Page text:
Shopping for a Planer-Sander

Advice on the characteristics that make a combination planer/sander most useful in the shop. March 28, 2015

We are looking into purchasing a wide belt to do our surfacing and sanding on one machine. We are looking for a planing head and two sanding heads. Is anyone using a wide belt able to share some advice? Should we use two different machines?

Forum Responses
(Cabinetmaking Forum)
From contributor G:
We have a planer/sander with one sanding head which we run 150 grit on. I would not want to run the shop without it. We use it for S4S and plan/sanding of glued up panels. It does not replace our three head widebelt sander but the two used together makes short work of planning and sanding. The way our shop runs I do not see an advantage to having two heads behind the planer head. Maybe if you only had the planer sander and no widebelt it may be useful. We have to raise the sanding head if we want to plane only. Not a big deal but the readout for thickness it based off of the sander so it is not exact when planning.

From contributor P:
My understanding was that the cut capacity was limited with planer/sander machines. Based on this our company opted for separate machines.

From contributor G:
Ours is capable of removing as much material as we want it to. Maybe it varies for other brands.

From Contributor W:
If you go for a planer sander there are a few huge things you want to get right. After the planer you need at least a 120 grit belt to remove the normal marks from a planer head. I would rather see 100 or even 80 grit. A drum and then a combi-head is the best option. If you are going straight from planer to finished parts you want at least two sanding heads.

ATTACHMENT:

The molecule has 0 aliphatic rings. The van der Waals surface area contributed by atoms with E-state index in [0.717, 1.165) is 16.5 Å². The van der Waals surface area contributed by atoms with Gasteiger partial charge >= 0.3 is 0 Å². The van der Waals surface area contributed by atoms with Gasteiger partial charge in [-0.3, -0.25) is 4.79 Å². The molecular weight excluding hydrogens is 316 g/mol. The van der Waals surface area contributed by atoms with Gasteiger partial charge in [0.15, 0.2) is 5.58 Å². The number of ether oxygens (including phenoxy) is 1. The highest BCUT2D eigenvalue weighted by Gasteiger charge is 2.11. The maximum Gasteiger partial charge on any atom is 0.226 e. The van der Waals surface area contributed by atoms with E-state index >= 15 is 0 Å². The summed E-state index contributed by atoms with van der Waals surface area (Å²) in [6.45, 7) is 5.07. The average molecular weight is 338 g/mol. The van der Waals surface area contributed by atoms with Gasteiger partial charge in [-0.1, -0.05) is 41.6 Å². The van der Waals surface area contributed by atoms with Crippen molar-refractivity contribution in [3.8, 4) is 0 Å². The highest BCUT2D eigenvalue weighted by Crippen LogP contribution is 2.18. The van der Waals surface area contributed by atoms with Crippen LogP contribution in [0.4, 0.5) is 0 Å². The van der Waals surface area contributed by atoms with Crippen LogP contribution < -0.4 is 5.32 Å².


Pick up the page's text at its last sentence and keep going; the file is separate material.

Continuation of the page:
Second, shoes hold parts down. Rollers hold parts tight to the conveyor so they drive through. You have to know the difference. The longer the distance between hold down rollers the less positive the drive on parts shorter than the distance between them. Many of these machines were designed by idiots. They leave huge distances between rollers. You want a roller as close in front and behind the planer heads and sanding heads as possible.

Third, the more uneven your parts are going in, the harder it is to get them perfectly level coming out. If the parts are 1/8" off level on one side going in, the parts will not sit flat on the conveyor as the run through. This can cause issues with seemingly warped parts.

If you can afford it buy quality dead shaft heads are the best. When you have dead shaft sanding heads you can get the machine with air exclusion so you can pop heads up or down with the flip of a switch. It makes the machine much more versatile. The heads are more rigid so there is less vibration and better quality finish.